Building a new digital library to serve all five SMD disciplines represents a major endeavor with technological challenges and opportunities. The experience gained from operating the ADS for the past 30 years shows the importance of having a system providing the ability to discover all relevant content in a particular discipline. The inclusion of additional research areas and the need to support interdisciplinary research means that the system needs to be extended in a way that allows both breadth and depth, with the possibility of performing deep dives on particular research topics as well as discovering cross-disciplinary connections through citations and co-readership networks.

To accomplish this, NASA SciX will combine ADS’s current scalable, discipline-agnostic infrastructure with a set of discipline specific knowledge centers which will curate and enrich its content using the deep subject matter expertise which has been crucial to the success of the ADS. The ultimate goal of this effort is to create a digital library where:

  1. All discipline-specific research content is aggregated, connected, and indexed for each of the SMD divisions;
  2. Relevant taxonomies are used to capture the knowledge and semantics of the subject disciplines;
  3. Curation and machine learning-based text mining and enrichment are combined in a platform that is designed to scale without sacrificing accuracy and flexibility;
  4. Digital collections are enriched with links to other research objects such as datasets, software, notebooks, and funding information;
  5. Discipline-specific capabilities and analytic services are exposed to the relevant research communities;
  6. Discoverability and access to NASA-funded research artifacts and derived data products are available to all from a public search portal;
  7. New and existing initiatives are developed and supported in collaboration with NASA and other research organizations.

The initial construction phase of NASA SciX will be completed in three years, by which time the system will be fully operational for all the included disciplines. Content from the new disciplines will be ingested and new agreements necessary for its operations will have been established, including collaborations with publishers, societies, missions, archives, and other data centers. New capabilities will have been developed, new discipline-specific features will have been built, and the project will have a new, permanent home as one of NASA’s research portals.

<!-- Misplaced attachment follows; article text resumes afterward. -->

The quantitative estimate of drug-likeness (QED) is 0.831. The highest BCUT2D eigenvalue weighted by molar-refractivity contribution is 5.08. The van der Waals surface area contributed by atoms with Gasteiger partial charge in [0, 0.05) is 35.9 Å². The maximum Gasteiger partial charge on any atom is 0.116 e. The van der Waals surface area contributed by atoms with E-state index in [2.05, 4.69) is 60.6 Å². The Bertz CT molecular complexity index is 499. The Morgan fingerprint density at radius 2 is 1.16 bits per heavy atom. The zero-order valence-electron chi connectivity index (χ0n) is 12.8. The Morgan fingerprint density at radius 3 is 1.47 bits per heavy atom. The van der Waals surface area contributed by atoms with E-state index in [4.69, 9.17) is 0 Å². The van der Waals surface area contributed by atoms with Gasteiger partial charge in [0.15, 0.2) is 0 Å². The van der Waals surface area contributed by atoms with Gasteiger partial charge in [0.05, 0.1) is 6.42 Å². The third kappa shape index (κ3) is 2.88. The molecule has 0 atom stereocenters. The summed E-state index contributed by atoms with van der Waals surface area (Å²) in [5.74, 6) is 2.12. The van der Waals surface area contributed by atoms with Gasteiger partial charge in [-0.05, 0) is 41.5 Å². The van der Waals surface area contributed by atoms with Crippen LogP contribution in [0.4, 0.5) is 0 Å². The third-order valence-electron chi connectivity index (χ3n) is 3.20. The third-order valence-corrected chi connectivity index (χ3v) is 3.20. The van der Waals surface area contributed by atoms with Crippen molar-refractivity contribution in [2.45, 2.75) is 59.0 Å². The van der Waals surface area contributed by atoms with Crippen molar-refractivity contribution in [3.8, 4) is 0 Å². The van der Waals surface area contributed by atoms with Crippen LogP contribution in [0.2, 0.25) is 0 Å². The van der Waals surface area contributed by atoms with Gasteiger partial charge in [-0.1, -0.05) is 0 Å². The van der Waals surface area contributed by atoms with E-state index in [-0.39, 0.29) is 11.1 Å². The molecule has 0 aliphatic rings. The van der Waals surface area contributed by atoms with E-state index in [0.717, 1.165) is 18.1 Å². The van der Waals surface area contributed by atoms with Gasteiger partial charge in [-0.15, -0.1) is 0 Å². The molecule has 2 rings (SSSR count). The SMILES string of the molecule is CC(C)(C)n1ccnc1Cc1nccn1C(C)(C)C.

In order to meet the goals of scaling up its data holdings and capabilities to serve the entirety of SMD-funded research, NASA SciX will leverage new developments in AI and Machine Learning to aid its curation efforts. The NASA SciX platform will exist in a state of continuous improvement, following the example of the ADS, with new features and content being added in response to the needs of the community it serves.

NASA SciX will be a resource open to the worldwide research community as well as the general public. It will feature a responsible website and an open API built on the existing ADS infrastructure. Following a spirit of transparency and community embodied by NASA’s Open Source Science initiative, all of NASA SciX’s software development efforts, training datasets, and Open Access content will be made available to the public for further re-use and development.

If you are a long-time user of the ADS, rest assured that the system that you have learned to depend on for your daily research needs is not going to disappear or become more complicated. Rather, the launch of SciX will bring new features that improve the functionality and usability of the system, while still allowing users to rely on the familiar ADS search interface. Stay tuned for more news!